If you ask sales managers what they believe influences win rate, they will likely list several intangibles. They also may suggest quantitative factors such as a sales rep’s experience and the number of interactions the salesperson has with the prospect. You might also find that the number of website visits correlates with whether or not a prospect becomes a customer.

Once you identify an influence, you’ll evaluate its utility and merit in belonging on the tree. There are two factors you’ll want to consider with each influence metric. They are strength and confidence. These factors are also encoded as metadata about these relationships.

  • Strength expresses the magnitude of the effect a change in an input will have on an output metric.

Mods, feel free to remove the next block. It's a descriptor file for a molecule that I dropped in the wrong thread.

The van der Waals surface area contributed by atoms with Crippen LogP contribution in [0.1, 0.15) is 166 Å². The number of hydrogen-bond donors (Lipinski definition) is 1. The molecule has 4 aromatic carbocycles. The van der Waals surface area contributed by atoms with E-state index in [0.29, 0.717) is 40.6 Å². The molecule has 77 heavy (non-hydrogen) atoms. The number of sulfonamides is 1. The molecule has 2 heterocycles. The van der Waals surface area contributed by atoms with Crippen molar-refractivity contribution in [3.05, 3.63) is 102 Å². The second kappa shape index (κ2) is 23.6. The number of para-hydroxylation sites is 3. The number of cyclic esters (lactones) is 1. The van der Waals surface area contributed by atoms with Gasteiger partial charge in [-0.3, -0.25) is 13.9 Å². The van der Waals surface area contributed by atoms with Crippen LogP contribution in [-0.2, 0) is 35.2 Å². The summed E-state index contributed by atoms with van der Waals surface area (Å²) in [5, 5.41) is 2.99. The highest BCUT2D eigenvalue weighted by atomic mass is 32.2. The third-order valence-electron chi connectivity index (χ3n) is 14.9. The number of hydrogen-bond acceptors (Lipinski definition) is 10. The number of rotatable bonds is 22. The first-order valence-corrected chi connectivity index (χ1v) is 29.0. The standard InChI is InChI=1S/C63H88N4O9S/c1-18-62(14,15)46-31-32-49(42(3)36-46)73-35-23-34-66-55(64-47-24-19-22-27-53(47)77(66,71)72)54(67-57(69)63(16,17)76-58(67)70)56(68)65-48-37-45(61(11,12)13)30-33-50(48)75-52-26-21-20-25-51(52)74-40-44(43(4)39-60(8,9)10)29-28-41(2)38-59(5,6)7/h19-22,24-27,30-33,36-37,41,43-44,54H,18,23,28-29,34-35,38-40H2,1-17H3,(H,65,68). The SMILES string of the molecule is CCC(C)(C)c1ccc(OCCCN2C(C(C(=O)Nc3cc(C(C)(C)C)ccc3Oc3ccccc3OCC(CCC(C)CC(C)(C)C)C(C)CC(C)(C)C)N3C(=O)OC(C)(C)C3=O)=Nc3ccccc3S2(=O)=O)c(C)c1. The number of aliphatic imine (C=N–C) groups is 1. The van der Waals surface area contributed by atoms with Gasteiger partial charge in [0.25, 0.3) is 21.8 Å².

• Confidence expresses the degree to which we are certain that a change in an input metric will result in a change in an output metric.

It’s worth noting that there are also practical considerations in choosing influences. Some influences will be more dynamic or less dynamic than others. That is to say, even if one metric seems to influence another, if that metric is impossible to move, it is probably not worth measuring.

Ready to build your own? Start with our Metric Tree Canvas template.